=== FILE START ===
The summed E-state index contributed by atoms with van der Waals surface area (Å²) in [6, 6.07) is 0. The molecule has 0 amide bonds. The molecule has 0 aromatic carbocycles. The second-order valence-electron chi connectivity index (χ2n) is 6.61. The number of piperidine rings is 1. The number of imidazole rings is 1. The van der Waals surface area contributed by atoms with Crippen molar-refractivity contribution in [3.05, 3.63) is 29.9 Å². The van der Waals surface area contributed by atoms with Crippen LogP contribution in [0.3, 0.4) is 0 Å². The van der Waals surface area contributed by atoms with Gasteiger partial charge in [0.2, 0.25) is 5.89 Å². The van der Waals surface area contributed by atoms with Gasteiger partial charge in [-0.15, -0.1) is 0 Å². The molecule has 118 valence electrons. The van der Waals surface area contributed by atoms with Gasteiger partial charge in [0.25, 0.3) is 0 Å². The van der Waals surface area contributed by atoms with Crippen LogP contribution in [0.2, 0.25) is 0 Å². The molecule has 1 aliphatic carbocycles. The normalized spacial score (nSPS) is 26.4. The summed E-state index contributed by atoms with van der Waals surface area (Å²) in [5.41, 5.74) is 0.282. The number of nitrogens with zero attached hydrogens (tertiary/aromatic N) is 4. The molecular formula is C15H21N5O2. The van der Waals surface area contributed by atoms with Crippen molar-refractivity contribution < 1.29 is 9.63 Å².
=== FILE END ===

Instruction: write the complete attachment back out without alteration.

The summed E-state index contributed by atoms with van der Waals surface area (Å²) in [6, 6.07) is 0. The molecule has 0 amide bonds. The molecule has 0 aromatic carbocycles. The second-order valence-electron chi connectivity index (χ2n) is 6.61. The number of piperidine rings is 1. The number of imidazole rings is 1. The van der Waals surface area contributed by atoms with Crippen molar-refractivity contribution in [3.05, 3.63) is 29.9 Å². The van der Waals surface area contributed by atoms with Crippen LogP contribution in [0.3, 0.4) is 0 Å². The van der Waals surface area contributed by atoms with Gasteiger partial charge in [0.2, 0.25) is 5.89 Å². The van der Waals surface area contributed by atoms with Gasteiger partial charge in [-0.15, -0.1) is 0 Å². The molecule has 118 valence electrons. The van der Waals surface area contributed by atoms with Gasteiger partial charge in [0.25, 0.3) is 0 Å². The van der Waals surface area contributed by atoms with Crippen LogP contribution in [0.2, 0.25) is 0 Å². The molecule has 1 aliphatic carbocycles. The normalized spacial score (nSPS) is 26.4. The summed E-state index contributed by atoms with van der Waals surface area (Å²) in [5.41, 5.74) is 0.282. The number of nitrogens with zero attached hydrogens (tertiary/aromatic N) is 4. The molecular formula is C15H21N5O2. The van der Waals surface area contributed by atoms with Crippen molar-refractivity contribution < 1.29 is 9.63 Å².